How did this project start? Were you previously aware of the Headwaters?Paul Colangelo:
I first heard about the Sacred Headwaters when a woman named Ali Howard decided to swim the entire length of the Skeena River—355 miles in 44-degree water over 28 days—to raise awareness and unite the downriver communities. I travelled to the Sacred Headwaters to meet Ali and photograph the start of her swim.
When I saw this place for myself, met the people who live there, and heard what it means to them, there was really no choice but to get involved. A number of organizations were running campaigns on the issue, but because the region was relatively unknown, there were not many images of it. Without images, people couldn’t emotionally connect to the place they were being asked to protect. For the next six years, I worked on telling the stories of the Sacred Headwaters, from the headwaters to the coast.TMN:
What’s the current protective status of the Sacred Headwaters?PC:
It’s actually pretty sad. For nearly a decade, the Tahltan people and their supporters fought to protect the Sacred Headwaters from a million-acre coal-bed methane development. In 2012, they actually won—a small, remote community took on one of the world’s largest corporations and won. But less than a year later, another company proposed a coal mine in the very same spot, so the Sacred Headwaters is once again at risk. There is also Red Chris mine, an open-pit gold and copper mine on Todagin Mountain owned by Imperial Metals, the company that is responsible for the Mt. Polley mine disaster in British Columbia, in which a tailings pond failed and flooded into salmon habitat. So although there was a big win for the Sacred Headwaters in 2012, I think the long-term outlook is poor. The completion of the Northwest Transmission Line, which extends the provincial power grid to the region, will usher a new era of development in the area.TMN:
What were your creative goals at the outset?PC:
The bigger goal was simple: Get the Sacred Headwaters into the homes of those who would never see it for themselves. This simple goal obviously had political roots—to make people aware of what was happening in this remote corner of the world, and hopefully spur them into action.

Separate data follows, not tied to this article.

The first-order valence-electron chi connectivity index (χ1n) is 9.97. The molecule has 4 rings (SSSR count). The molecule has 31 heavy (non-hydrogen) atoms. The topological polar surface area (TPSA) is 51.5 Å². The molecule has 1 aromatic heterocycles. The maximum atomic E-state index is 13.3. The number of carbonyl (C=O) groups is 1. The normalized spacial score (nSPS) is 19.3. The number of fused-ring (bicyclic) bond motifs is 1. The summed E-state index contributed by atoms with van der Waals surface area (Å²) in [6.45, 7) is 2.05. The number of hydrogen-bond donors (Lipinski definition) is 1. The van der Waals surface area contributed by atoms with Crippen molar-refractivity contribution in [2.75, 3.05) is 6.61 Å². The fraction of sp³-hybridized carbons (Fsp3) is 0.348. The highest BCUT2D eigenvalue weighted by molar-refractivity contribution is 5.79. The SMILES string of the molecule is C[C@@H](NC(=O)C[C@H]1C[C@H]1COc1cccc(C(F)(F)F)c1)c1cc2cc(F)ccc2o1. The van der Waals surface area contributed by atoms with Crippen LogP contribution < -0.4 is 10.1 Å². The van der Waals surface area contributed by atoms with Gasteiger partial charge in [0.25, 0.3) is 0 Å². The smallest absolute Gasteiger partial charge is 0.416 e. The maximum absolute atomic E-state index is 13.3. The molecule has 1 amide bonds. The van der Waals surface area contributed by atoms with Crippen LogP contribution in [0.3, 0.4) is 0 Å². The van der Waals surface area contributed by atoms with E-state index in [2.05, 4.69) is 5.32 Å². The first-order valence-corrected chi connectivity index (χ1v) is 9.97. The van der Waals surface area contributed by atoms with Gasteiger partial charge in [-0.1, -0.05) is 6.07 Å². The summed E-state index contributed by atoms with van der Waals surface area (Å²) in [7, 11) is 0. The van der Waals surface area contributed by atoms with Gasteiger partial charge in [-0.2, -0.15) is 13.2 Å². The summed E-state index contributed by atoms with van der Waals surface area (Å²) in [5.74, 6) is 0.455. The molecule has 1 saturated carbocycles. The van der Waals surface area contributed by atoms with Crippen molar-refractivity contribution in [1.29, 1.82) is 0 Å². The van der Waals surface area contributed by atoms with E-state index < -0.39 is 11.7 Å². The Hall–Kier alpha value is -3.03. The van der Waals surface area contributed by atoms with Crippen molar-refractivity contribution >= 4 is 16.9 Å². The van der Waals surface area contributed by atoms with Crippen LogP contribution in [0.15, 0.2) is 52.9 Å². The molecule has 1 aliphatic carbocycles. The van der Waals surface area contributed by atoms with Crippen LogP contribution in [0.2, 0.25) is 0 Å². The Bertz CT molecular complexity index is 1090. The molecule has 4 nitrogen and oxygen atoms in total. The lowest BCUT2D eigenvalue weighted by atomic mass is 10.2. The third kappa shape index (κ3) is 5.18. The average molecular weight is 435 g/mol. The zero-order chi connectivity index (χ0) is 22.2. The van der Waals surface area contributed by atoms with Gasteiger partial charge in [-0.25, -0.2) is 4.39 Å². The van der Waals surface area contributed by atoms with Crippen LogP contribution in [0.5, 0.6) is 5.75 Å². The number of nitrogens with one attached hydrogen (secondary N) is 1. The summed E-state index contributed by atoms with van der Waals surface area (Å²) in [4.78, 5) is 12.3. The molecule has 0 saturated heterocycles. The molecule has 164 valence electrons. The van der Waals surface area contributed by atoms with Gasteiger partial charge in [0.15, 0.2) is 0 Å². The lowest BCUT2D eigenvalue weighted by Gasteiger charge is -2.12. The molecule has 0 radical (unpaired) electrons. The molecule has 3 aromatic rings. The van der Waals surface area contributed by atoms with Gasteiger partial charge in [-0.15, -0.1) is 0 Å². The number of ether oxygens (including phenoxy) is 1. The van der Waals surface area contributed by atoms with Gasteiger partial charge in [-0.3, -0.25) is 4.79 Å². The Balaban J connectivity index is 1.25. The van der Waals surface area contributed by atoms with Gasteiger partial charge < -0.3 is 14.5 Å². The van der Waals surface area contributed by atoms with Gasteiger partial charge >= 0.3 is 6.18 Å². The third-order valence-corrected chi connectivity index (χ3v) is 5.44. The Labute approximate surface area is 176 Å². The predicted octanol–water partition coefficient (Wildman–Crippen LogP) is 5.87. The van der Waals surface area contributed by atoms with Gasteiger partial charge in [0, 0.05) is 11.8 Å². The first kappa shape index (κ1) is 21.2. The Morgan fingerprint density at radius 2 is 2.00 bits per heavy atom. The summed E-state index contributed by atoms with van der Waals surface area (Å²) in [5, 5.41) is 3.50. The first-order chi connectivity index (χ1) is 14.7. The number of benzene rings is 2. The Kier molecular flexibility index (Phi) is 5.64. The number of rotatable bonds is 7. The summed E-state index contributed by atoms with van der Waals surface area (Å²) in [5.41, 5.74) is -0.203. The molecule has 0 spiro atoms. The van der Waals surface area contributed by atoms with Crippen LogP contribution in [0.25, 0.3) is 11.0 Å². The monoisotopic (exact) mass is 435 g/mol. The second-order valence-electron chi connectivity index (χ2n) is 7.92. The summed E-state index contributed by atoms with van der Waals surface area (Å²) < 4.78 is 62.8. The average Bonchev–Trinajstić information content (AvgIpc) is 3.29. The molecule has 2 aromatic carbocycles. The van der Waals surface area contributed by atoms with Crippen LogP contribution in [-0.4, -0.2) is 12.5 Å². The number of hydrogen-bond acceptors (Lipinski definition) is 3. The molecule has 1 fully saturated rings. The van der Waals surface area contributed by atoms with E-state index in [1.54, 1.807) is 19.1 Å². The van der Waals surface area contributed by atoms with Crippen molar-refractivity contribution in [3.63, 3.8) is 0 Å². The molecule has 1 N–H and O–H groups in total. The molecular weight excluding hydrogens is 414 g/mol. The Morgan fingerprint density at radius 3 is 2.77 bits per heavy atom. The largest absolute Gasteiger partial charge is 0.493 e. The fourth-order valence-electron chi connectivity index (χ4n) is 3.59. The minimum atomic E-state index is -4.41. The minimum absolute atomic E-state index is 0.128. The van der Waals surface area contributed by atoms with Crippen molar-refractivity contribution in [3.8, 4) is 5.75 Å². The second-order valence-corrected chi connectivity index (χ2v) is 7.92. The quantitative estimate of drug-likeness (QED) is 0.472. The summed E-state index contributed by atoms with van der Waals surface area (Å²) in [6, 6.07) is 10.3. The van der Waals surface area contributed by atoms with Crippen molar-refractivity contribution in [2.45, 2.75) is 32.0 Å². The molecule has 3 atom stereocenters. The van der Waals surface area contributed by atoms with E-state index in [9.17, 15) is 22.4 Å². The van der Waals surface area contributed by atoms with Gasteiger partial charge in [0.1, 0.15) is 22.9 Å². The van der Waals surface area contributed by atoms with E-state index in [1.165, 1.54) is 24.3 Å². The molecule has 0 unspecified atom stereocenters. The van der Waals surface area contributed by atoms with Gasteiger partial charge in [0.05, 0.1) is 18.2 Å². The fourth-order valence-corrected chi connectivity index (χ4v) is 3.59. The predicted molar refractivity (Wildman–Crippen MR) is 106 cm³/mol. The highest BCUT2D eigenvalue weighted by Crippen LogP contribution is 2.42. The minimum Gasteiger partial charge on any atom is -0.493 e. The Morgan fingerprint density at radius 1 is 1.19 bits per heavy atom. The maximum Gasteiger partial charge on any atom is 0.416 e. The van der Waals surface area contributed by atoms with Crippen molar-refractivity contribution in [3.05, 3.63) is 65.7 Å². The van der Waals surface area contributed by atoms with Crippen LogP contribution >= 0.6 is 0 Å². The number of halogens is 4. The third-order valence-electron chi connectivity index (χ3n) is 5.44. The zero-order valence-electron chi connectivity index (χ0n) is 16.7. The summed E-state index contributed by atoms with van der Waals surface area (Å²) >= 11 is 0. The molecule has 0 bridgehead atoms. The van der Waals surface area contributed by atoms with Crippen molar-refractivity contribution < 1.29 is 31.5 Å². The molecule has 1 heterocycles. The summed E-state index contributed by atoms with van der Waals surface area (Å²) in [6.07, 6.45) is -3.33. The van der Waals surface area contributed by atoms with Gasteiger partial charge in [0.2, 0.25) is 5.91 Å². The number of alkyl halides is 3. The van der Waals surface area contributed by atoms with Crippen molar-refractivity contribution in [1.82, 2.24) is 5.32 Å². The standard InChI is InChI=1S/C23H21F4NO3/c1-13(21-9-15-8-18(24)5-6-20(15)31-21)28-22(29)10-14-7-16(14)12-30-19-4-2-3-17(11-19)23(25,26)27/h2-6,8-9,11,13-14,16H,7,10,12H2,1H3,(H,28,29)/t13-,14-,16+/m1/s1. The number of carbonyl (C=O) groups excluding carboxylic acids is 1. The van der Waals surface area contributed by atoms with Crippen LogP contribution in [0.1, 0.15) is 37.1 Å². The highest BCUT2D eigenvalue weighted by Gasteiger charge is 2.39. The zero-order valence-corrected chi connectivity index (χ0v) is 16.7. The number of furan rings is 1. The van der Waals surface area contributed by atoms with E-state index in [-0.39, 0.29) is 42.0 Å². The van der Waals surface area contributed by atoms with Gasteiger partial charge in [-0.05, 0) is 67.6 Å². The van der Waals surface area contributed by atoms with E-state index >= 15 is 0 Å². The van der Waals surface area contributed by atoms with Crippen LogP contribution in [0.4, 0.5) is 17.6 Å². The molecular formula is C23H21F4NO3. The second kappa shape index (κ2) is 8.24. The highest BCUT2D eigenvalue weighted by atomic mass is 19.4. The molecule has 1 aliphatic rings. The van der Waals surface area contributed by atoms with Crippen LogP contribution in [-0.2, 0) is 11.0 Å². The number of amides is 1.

Creatively, the goal was to convey how vast, pristine, and dramatic this landscape is. This first stage of the project was meant to introduce people to the Sacred Headwaters, and it set the scene for the stories that followed. I began focusing on specific stories, such as the herd of Stone’s sheep on Todagin Mountain, and the Nisga’a eulachon fishery at the mouth of the Nass River.TMN:
Tell us about the sheep. How were they as subjects? You lived with the herd for three months.PC:
In total I spent about five months living on that mountain—four months over two summers and one month in the winter. The “Surviving Todagin” project was one of the most intense experiences I had. After living in that landscape by yourself for that long, you become just another member of the mountain’s community.
It was me, 250 sheep, a pack of 16 wolves, and roaming grizzlies. The mountain is an open plateau, so you can see for miles—they can all see each other for miles, and they know one is trying to kill the other, but a kind of equilibrium is struck where they learn their buffer zones and continue going about their day as long as that buffer isn’t breached. So there’s this eerie dynamic where predator and prey are within sight of each other, one just waiting for an opportunity.
The sheep are very skittish, so often I would spend the entire day following a small band of sheep to get them used to my presence before they would allow me to approach. And after weeks of this, you start to recognize some of the more distinctive individuals, and you can notice them growing more comfortable with you as the days go by.
Living on the mountain on my own for that amount of time was hard. There were these frequent wind storms that sent my tent sailing a mile down a valley. And if I anchored it down too much, it just snapped the poles. There were a lot of sleepless nights in a tent that was like a paint shaker.TMN:
As a conservation photographer, how much of your process is “hurry up and wait?”PC:
A lot of research and planning goes into these trips. You have to know what the important parts of the story are and how to illustrate them. And when working in remote locations, there’s often a lot of logistics to sort out. But once I’m in the field, the plan turns into more of a guide—it’s just as important to be completely present and willing to abandon preconceived ideas and go with what’s happening in front of you. So you plan the big picture, but then you have to capture the spontaneous moments that illustrate the story.TMN:
Is that when you feel your most unsure?PC:
On the first day of an assignment, I have this nervous energy. I’m switching gears from research and planning to being in it and shooting. It’s that empty space that exists before you get into the groove of the story and the images start coming together.